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nfitz

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from what ive heard it ran for 6 months at most. then switched over to separate lines
Yeah ... the plan was to try it 6 months in both ways and see how it worked. (well originally the plan was to run it the first way).

This is my favourite image - from the 2010 diversion for tunnel repairs between Yonge and St. George. While the trains ran through Lower Bay, they didn't stop, given that the platforms and escalators aren't up to it.

1669658374350.png

We've heard for years that the originally envisioned service isn't possible given Line 1 extension to Spadina restricting the frequency. I wonder once they have ATC on Line 2, what the maximum frequency they could run.

I suppose if ATC had existed in 1966, then they might have been able to pull off the original configuration.
 

ARG1

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Yeah ... the plan was to try it 6 months in both ways and see how it worked. (well originally the plan was to run it the first way).

This is my favourite image - from the 2010 diversion for tunnel repairs between Yonge and St. George. While the trains ran through Lower Bay, they didn't stop, given that the platforms and escalators aren't up to it.

View attachment 441753

We've heard for years that the originally envisioned service isn't possible given Line 1 extension to Spadina restricting the frequency. I wonder once they have ATC on Line 2, what the maximum frequency they could run.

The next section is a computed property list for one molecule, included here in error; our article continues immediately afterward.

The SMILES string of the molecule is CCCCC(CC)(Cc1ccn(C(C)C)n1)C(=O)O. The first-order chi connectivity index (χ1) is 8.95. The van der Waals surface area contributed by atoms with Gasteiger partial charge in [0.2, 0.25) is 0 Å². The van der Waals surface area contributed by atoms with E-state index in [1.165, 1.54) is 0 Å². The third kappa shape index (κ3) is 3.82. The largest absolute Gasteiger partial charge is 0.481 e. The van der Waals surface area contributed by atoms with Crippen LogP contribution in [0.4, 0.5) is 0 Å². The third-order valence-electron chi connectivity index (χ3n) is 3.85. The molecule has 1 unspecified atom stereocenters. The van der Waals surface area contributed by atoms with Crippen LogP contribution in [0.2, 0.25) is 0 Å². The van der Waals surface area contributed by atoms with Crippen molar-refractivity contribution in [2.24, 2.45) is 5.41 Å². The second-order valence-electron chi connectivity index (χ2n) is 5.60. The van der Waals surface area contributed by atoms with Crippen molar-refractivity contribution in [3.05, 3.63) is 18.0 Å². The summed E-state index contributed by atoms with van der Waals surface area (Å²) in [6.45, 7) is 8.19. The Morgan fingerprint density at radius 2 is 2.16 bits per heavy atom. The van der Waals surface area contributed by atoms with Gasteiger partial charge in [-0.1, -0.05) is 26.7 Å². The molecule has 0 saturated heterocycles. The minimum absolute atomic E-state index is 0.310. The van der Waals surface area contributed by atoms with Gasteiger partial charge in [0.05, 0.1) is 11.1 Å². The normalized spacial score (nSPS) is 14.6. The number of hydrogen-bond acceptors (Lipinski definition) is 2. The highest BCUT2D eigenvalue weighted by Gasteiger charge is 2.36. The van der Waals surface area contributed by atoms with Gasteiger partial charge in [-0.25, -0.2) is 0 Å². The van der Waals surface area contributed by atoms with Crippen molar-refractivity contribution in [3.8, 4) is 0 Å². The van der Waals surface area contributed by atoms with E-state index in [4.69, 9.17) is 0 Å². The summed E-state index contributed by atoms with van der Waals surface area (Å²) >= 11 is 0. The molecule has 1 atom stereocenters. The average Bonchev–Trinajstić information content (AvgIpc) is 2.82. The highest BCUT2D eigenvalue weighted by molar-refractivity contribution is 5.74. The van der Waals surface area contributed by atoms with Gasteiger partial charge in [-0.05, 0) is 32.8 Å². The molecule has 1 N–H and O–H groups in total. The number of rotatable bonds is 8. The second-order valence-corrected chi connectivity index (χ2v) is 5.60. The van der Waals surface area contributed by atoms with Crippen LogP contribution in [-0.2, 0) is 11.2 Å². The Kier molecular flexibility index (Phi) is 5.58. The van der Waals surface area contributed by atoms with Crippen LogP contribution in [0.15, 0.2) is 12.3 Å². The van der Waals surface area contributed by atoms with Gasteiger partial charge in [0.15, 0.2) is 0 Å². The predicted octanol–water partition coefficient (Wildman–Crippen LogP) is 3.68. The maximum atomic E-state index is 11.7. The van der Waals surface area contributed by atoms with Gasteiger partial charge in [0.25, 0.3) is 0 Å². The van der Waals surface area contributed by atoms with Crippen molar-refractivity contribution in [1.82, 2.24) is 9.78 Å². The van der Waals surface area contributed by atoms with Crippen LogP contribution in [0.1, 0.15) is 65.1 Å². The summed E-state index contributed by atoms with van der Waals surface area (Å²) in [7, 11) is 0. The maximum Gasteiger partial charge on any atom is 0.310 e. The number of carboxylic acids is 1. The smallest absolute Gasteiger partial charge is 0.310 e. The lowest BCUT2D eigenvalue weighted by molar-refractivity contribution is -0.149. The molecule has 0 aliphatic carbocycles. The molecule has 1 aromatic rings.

I suppose if ATC had existed in 1966, then they might have been able to pull off the original configuration.
The problem with the interlining concept was that the platform layout wasn't up to the task. Since the platforms are separated by line rather than by direction, what would happen is say you were at Bay Station and you wanted to head eastbound, you (alongside everyone else) would be waiting on the stairs and listening for which platform the train arrived, and ran to the train. This was obviously not sustainable long term. What could've made interlining work was if the platforms were built to instead be direction running, so westbound platform above the eastbound platform or vice versa.

EDIT: Westbound above Westbound? Really? I need to proof read more...
 
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toronto647

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Your post was referring to getting RLN and RLW at the same time as the RL, so that is the fantasy I was referring to.

Being in the early stages of design also does not preclude the project being cancelled or delayed. Talk is cheap and inflation rampant.
If we look at history as past precedent a large majority that were in early stages of design did not end up getting constructed. In this instance there is no difference. There was no $ on the table from anyone. Where there is no $ it doesn't matter how great the designs are or how advanced they are. It doesn't get built.

Look at Sheppard Subway, they ran out of money so they stopped at Don Mills. RL had 100 years of early stages designing but nothing happened because no one committed $. Its all about $ my friend.
 

toronto647

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When was the construction funding for the OL put forward,?

What was so special about the OL that made it a sure thing?

Why could Ford just not have continued with the RL process?

Why were they able to decide to build the OL, but would not have been able to do so for the RL?
1) Some point during Ford's first term funding was committed by all levels of government

2) There was nothing special per say, just a premier who was willing to advocate for transit and make it a priority of his agenda

3) No one had funding committed to it